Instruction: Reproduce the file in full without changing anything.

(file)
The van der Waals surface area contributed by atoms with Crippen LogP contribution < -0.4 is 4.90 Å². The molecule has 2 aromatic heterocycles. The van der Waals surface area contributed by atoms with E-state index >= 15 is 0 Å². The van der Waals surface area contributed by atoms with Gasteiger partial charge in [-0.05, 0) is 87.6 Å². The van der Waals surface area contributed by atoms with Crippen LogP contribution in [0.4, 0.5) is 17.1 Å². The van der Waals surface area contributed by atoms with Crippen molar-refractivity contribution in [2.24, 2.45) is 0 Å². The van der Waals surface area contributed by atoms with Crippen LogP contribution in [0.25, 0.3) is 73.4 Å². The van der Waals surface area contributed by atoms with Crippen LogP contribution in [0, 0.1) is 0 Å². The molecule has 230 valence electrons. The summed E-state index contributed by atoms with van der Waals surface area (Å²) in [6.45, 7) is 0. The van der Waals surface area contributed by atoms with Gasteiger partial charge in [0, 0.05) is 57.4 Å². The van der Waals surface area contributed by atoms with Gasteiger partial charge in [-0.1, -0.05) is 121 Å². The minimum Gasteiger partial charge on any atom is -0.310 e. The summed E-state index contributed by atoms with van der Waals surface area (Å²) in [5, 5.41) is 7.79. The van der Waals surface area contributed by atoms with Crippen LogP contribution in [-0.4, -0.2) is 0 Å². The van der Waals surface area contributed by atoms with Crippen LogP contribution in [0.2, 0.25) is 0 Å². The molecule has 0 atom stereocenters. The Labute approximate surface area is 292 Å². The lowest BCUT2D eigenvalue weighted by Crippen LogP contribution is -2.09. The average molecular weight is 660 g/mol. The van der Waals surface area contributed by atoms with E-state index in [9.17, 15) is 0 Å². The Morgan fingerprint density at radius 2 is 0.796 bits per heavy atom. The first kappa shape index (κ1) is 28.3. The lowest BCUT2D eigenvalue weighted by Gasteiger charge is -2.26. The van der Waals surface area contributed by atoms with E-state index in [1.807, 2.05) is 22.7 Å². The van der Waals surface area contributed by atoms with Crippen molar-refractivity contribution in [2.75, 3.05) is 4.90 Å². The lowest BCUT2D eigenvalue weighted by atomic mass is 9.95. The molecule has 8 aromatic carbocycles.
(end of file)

The van der Waals surface area contributed by atoms with Crippen LogP contribution < -0.4 is 4.90 Å². The molecule has 2 aromatic heterocycles. The van der Waals surface area contributed by atoms with E-state index >= 15 is 0 Å². The van der Waals surface area contributed by atoms with Gasteiger partial charge in [-0.05, 0) is 87.6 Å². The van der Waals surface area contributed by atoms with Crippen LogP contribution in [0.4, 0.5) is 17.1 Å². The van der Waals surface area contributed by atoms with Crippen molar-refractivity contribution in [2.24, 2.45) is 0 Å². The van der Waals surface area contributed by atoms with Crippen LogP contribution in [0.25, 0.3) is 73.4 Å². The van der Waals surface area contributed by atoms with Crippen LogP contribution in [0, 0.1) is 0 Å². The molecule has 230 valence electrons. The summed E-state index contributed by atoms with van der Waals surface area (Å²) in [6.45, 7) is 0. The van der Waals surface area contributed by atoms with Gasteiger partial charge in [0, 0.05) is 57.4 Å². The van der Waals surface area contributed by atoms with Gasteiger partial charge in [-0.1, -0.05) is 121 Å². The minimum Gasteiger partial charge on any atom is -0.310 e. The summed E-state index contributed by atoms with van der Waals surface area (Å²) in [5, 5.41) is 7.79. The van der Waals surface area contributed by atoms with Crippen LogP contribution in [-0.4, -0.2) is 0 Å². The van der Waals surface area contributed by atoms with Crippen LogP contribution in [0.2, 0.25) is 0 Å². The molecule has 0 atom stereocenters. The Labute approximate surface area is 292 Å². The lowest BCUT2D eigenvalue weighted by Crippen LogP contribution is -2.09. The average molecular weight is 660 g/mol. The van der Waals surface area contributed by atoms with E-state index in [9.17, 15) is 0 Å². The Morgan fingerprint density at radius 2 is 0.796 bits per heavy atom. The first kappa shape index (κ1) is 28.3. The lowest BCUT2D eigenvalue weighted by Gasteiger charge is -2.26. The van der Waals surface area contributed by atoms with E-state index in [1.807, 2.05) is 22.7 Å². The van der Waals surface area contributed by atoms with Crippen molar-refractivity contribution in [2.75, 3.05) is 4.90 Å². The lowest BCUT2D eigenvalue weighted by atomic mass is 9.95. The molecule has 8 aromatic carbocycles.